NOTE TO WYNN: I feel like a metaphor or parable would fit perfectly here to begin to introduce TTM/MBI. You often use the “operating system” metaphor, but I feel like it’s a little awkward in that computer operating systems don’t exactly work that way. I came up with an alternate metaphor about driving a car (below), but I don’t feel like it works as well because it doesn’t include the concept that the child-self and adult-self have systems/systematic behavior in place. I hoped we might discuss and possibly find a new metaphor to describe TTM/MBI.
As we travel life’s highways, sometimes it is an adult driving and sometimes a child takes the wheel. Naturally, when the Adult-self is in control things go smoothly for us: we react calmly, make clear-headed decisions, and do the right thing for ourselves and others. When the Child-self is driving, we veer erratically, start or stop for no discernible reason, we get lost, and we can even wind up injuring ourselves or others in an accident. Life is smooth and happy when the Adult-self is driving, so why would we ever let a child drive a car? Yet, when we feel triggered the Child-self responds by leaping into the driver’s seat and grabbing the wheel. Sometimes the Child-self is in complete control and we find ourselves powerless in the passenger seat of an out of control car, other times our Adult-self is fighting the child to keep their hands on the wheel and the car from swerving off the road. This can go on for a few moments or for days on end. Sometimes it can even feel as though the Child-self is always in control as trigger after trigger keeps it frantically locked in place, fighting for self-preservation. And when the car finally comes to a stop, and the Adult-self can get back into the driver’s seat, we may find we’ve lost a job, destroyed a relationship, or hurt our own health.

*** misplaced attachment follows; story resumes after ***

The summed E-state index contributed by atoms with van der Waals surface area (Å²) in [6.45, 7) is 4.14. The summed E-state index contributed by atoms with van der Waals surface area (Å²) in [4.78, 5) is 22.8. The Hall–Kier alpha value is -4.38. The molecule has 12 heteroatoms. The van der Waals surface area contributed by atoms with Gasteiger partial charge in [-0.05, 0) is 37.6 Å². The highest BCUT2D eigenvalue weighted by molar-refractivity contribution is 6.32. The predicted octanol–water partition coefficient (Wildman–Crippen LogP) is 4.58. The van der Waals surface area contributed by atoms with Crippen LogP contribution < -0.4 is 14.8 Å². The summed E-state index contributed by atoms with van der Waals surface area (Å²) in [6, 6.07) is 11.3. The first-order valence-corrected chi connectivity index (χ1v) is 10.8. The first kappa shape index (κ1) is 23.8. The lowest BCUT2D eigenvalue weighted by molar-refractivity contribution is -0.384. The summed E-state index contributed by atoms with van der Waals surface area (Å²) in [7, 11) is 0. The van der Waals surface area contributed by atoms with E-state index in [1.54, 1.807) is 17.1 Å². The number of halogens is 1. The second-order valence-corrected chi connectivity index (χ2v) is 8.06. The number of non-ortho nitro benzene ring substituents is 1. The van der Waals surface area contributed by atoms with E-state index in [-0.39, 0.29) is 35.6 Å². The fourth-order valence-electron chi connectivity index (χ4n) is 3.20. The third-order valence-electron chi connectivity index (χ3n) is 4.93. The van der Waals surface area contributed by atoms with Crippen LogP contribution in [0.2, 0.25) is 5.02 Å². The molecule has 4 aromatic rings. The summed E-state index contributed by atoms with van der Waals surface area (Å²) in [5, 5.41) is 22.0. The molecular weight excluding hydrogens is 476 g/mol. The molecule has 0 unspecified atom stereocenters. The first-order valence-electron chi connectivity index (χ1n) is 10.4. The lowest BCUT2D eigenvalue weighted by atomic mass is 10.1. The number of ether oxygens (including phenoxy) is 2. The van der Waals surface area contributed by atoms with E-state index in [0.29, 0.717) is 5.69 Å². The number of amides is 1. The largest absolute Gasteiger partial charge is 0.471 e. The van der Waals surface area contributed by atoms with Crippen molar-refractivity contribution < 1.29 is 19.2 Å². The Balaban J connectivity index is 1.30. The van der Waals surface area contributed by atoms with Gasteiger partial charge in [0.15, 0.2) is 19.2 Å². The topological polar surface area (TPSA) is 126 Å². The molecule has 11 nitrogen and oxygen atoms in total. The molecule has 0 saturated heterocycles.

The Tamura Method of Mind-Body Integration helps by fostering a loving connection between our Adult-self and our Child-self. Through this awareness we learn to soothe our Child-self before it panics. Gradually the Child-self learns to trust that it is loved and protected, and together the Adult-self and the Child-self learn to face triggers consciously and choose healthy ways to react to them. Free of the Child-self’s reflexive behavior, the Adult-self is better able to guide us, and our life’s journey is safer, happier, and more fulfilling.